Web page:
“Remember that during the preliminary findings, they see only some of the facts presented by, frankly, from the countries that we are looking to gain some duties from, so they don’t see the whole picture.
“We have an opportunity during this period to present our case. We’re confident that when we get to present our case, and get a more balanced view in front of them they’ll come out with a stronger duty determination in the final determination.”
Richard Teets of Steel Dynamics, responding to a question by Timna Tanners of Bank of America Merrill Lynch, spoke about the final determinations as being the time when the US Department of Commerce could take the time to consider more information, “Just made some real quick observations that from a timing perspective, we have preliminary rulings on the corrosion resistant on both the antidumping and countervailing. And that the final determinations, we asked them to be aligned as an industry. And those who’ve come out the middle of May, the ITC will likely rule on final injury in July. Just why would the industry ask for the alignment of the two to-determine final determinations by the DOC. That would be – because we think that not all the information was taken into account, we believe that like findings in Taiwan on Galvalume and so forth weren’t necessarily correct and give the Department of Commerce more time to review the information that was submitted to fairly evaluate it and possibly revise the information and upon review, and so therefore we believe there’s a better value coming there.”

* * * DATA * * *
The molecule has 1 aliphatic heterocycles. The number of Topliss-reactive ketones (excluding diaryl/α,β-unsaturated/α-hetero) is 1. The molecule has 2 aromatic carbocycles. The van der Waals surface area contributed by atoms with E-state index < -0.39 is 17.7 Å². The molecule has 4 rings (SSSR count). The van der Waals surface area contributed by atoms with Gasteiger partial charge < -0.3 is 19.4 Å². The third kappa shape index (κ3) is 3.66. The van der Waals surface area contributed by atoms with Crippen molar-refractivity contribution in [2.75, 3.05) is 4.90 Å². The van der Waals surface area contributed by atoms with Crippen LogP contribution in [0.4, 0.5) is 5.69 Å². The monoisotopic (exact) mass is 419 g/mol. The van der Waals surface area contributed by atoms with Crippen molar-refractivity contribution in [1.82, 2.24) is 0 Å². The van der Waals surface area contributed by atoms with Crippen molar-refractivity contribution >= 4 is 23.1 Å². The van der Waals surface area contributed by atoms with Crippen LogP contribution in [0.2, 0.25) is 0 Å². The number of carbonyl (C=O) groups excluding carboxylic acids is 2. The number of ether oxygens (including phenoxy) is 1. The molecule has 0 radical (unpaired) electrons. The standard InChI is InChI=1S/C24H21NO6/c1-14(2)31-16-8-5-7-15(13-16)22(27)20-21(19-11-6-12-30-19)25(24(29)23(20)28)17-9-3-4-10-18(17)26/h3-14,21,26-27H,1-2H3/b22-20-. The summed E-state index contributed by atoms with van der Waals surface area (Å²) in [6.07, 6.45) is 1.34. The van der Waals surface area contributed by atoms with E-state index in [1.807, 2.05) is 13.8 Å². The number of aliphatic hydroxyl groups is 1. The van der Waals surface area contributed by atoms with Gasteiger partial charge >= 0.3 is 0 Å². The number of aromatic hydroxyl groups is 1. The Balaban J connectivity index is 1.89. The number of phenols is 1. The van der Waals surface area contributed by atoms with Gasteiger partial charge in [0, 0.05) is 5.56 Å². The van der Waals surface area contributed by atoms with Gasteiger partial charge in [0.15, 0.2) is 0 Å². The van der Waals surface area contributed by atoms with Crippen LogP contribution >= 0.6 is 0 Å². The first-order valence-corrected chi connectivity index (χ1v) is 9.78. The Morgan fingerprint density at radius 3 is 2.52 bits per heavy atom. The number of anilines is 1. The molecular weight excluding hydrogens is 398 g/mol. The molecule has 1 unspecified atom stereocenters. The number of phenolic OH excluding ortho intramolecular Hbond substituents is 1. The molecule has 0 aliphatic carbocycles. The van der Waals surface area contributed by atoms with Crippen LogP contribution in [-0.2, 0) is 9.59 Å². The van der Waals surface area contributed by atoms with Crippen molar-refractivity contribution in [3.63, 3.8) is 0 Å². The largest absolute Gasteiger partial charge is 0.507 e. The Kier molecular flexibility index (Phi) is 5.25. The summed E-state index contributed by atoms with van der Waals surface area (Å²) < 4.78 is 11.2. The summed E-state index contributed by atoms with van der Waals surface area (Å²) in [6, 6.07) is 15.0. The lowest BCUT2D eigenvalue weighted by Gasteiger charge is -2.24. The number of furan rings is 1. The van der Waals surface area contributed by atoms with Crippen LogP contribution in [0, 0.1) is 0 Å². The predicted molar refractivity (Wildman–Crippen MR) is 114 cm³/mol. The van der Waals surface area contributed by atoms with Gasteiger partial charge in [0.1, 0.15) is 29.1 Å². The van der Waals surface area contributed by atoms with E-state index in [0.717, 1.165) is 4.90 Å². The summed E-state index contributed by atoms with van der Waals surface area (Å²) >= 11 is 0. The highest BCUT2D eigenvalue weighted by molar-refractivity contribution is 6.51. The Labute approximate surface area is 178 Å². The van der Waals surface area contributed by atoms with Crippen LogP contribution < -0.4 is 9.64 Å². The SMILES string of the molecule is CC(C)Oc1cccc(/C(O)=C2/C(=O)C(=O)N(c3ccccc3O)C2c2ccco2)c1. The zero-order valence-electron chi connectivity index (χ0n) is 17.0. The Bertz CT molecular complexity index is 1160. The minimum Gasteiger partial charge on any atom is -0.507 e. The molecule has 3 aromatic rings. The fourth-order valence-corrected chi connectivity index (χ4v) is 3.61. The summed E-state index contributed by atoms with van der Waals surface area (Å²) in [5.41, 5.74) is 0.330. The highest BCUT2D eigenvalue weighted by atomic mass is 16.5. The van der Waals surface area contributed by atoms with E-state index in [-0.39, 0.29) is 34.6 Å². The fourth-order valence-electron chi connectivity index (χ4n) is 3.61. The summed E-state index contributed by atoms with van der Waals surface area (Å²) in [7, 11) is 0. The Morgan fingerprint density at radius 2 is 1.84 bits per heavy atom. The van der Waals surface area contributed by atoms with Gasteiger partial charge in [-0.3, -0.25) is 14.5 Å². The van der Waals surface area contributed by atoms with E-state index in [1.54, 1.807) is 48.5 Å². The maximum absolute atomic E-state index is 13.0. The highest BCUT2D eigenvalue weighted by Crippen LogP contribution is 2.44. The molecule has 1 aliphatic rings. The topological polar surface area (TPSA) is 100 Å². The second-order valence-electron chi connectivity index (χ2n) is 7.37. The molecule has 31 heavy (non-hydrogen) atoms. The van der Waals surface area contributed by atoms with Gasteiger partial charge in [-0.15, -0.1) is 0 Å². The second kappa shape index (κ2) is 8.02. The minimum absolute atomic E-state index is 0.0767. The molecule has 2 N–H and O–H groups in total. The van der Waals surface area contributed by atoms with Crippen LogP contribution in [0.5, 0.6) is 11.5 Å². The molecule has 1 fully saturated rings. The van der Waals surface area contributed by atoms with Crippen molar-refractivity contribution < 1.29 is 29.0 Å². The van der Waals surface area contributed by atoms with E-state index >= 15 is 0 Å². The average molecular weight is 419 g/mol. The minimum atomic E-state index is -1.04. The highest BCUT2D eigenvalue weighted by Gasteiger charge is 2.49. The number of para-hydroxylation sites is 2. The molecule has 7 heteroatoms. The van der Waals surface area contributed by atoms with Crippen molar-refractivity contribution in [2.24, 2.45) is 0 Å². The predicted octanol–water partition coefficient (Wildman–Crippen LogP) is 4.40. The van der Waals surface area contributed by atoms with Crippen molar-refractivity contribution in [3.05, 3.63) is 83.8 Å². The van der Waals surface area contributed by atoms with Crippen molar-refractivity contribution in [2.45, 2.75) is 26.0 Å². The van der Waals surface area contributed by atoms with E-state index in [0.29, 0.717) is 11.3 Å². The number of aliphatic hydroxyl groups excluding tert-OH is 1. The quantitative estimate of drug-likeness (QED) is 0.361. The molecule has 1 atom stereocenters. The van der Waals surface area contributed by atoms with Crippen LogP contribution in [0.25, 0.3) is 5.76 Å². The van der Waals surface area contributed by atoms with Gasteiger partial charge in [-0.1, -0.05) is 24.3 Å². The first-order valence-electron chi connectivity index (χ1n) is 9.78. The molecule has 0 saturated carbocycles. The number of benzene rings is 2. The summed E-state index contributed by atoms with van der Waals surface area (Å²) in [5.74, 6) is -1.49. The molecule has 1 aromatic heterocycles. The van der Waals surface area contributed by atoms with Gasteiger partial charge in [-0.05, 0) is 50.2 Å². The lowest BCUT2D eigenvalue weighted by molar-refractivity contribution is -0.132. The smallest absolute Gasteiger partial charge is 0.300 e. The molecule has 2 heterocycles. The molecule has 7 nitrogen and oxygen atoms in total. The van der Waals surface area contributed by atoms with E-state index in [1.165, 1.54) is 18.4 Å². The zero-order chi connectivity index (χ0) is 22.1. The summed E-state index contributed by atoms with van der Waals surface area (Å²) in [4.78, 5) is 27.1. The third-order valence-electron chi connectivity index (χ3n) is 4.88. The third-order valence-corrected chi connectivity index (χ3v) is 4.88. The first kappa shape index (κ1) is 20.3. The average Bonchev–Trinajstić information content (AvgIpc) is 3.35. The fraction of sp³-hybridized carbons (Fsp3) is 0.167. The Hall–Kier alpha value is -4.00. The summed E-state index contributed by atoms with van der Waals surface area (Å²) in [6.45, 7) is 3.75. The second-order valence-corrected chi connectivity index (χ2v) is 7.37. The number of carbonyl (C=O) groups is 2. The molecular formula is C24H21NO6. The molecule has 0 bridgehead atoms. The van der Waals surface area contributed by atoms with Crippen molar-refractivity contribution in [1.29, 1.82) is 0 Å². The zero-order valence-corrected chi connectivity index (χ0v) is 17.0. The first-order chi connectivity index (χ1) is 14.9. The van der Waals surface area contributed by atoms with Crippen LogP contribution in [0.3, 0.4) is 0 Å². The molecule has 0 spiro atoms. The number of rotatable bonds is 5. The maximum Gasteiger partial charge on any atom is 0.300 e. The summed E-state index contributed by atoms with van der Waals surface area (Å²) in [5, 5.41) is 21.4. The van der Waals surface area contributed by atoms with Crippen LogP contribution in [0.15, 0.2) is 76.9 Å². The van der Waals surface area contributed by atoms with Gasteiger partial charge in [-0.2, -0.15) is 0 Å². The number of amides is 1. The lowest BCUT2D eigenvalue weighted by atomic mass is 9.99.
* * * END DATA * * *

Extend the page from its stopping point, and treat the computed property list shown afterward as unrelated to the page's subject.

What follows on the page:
SDI believes the trade suits are already resulting in lower import volumes. Mark Millett of SDI replied to Ms. Tanners with, “Then if you look at the market generally, imports early in the year, around about 34% of our domestic consumption. That eroded to about 30% in the fourth quarter, with a lot more activity to be determined here in this month or next month. So, we strongly predict that imports will continue to erode. Will they get back down to 21% or 23% in the near term? Probably not. But again, [indiscernible] (59:30) a million tons here and a million tons there added to the marketplace that is meaningful.”
SDI pointed out that much of the tonnage being impacted by the trade suits was value-added products such as coated steels which carry a much higher selling price than hot rolled steels.